Instant Runoff Provides a Good Idea
Published November 16th 2007 in Blue Ridge Now

All the scare talk about instant runoff voting turned out to be just that -- scare talk.

After the Legislature authorized the new process for North Carolina, Hendersonville on Nov. 6 became the second city to use the instant runoff process.

An exit poll of voters showed that they found the process easy to follow and that they preferred it to voting in separate elections.

North Carolina State University's Dr. Michael Cobb, assistant professor of political science, designed the exit poll to gauge voters' reaction to instant runoff voting.

The exit poll included interviews with more than 800 voters from Hendersonville.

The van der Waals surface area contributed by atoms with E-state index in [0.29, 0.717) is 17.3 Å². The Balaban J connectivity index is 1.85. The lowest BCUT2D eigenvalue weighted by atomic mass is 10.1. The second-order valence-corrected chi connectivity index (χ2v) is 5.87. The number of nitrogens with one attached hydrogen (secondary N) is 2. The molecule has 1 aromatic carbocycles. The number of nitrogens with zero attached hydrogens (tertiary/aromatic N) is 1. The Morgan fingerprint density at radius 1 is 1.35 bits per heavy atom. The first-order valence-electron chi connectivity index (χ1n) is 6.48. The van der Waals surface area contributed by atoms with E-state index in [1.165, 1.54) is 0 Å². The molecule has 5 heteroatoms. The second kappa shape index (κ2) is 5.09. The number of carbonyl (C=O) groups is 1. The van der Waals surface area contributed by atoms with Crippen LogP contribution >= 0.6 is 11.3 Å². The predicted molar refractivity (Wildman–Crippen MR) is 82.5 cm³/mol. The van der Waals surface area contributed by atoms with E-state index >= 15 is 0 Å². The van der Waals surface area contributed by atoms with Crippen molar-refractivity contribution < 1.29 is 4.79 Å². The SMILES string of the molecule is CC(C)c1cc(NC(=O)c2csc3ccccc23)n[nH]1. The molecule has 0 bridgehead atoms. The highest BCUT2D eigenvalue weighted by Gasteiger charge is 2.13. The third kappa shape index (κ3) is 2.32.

The exit poll found that 71 percent of voters preferred instant runoff voting. Almost nine out of 10 voters said the ballot was at least "somewhat easy to understand" and three out of five said it was "very easy" to understand.

The findings confirmed a theory we've long held: Voters aren't stupid.

The new process seemed like a common-sense way to save the voters' time and the taxpayers' money. How often does that happen?